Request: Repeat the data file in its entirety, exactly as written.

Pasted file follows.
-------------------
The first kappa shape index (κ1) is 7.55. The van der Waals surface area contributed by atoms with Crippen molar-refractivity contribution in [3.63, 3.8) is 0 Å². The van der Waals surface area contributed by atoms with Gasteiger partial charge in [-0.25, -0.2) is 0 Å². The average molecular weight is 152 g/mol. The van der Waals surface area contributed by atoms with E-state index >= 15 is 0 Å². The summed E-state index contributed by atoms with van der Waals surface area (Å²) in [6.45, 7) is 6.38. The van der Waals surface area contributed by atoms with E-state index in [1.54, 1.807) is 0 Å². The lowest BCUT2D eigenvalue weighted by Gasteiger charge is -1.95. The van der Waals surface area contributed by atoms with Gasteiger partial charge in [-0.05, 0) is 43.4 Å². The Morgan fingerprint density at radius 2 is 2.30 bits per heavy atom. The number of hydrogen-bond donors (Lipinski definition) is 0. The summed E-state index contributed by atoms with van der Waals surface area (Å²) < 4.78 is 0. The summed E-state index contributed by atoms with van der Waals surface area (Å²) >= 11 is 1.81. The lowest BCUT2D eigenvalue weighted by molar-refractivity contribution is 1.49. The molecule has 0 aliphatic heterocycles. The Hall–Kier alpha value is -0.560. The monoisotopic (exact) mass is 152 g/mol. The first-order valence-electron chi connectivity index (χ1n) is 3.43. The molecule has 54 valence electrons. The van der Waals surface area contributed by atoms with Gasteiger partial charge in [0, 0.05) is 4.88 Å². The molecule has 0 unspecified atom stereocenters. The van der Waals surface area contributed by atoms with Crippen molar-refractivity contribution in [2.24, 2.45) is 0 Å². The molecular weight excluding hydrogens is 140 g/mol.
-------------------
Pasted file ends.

The first kappa shape index (κ1) is 7.55. The van der Waals surface area contributed by atoms with Crippen molar-refractivity contribution in [3.63, 3.8) is 0 Å². The van der Waals surface area contributed by atoms with Gasteiger partial charge in [-0.25, -0.2) is 0 Å². The average molecular weight is 152 g/mol. The van der Waals surface area contributed by atoms with E-state index >= 15 is 0 Å². The summed E-state index contributed by atoms with van der Waals surface area (Å²) in [6.45, 7) is 6.38. The van der Waals surface area contributed by atoms with E-state index in [1.54, 1.807) is 0 Å². The lowest BCUT2D eigenvalue weighted by Gasteiger charge is -1.95. The van der Waals surface area contributed by atoms with Gasteiger partial charge in [-0.05, 0) is 43.4 Å². The Morgan fingerprint density at radius 2 is 2.30 bits per heavy atom. The number of hydrogen-bond donors (Lipinski definition) is 0. The summed E-state index contributed by atoms with van der Waals surface area (Å²) < 4.78 is 0. The summed E-state index contributed by atoms with van der Waals surface area (Å²) >= 11 is 1.81. The lowest BCUT2D eigenvalue weighted by molar-refractivity contribution is 1.49. The molecule has 0 aliphatic heterocycles. The Hall–Kier alpha value is -0.560. The monoisotopic (exact) mass is 152 g/mol. The first-order valence-electron chi connectivity index (χ1n) is 3.43. The molecule has 54 valence electrons. The van der Waals surface area contributed by atoms with Gasteiger partial charge in [0, 0.05) is 4.88 Å². The molecule has 0 unspecified atom stereocenters. The van der Waals surface area contributed by atoms with Crippen molar-refractivity contribution in [2.24, 2.45) is 0 Å². The molecular weight excluding hydrogens is 140 g/mol.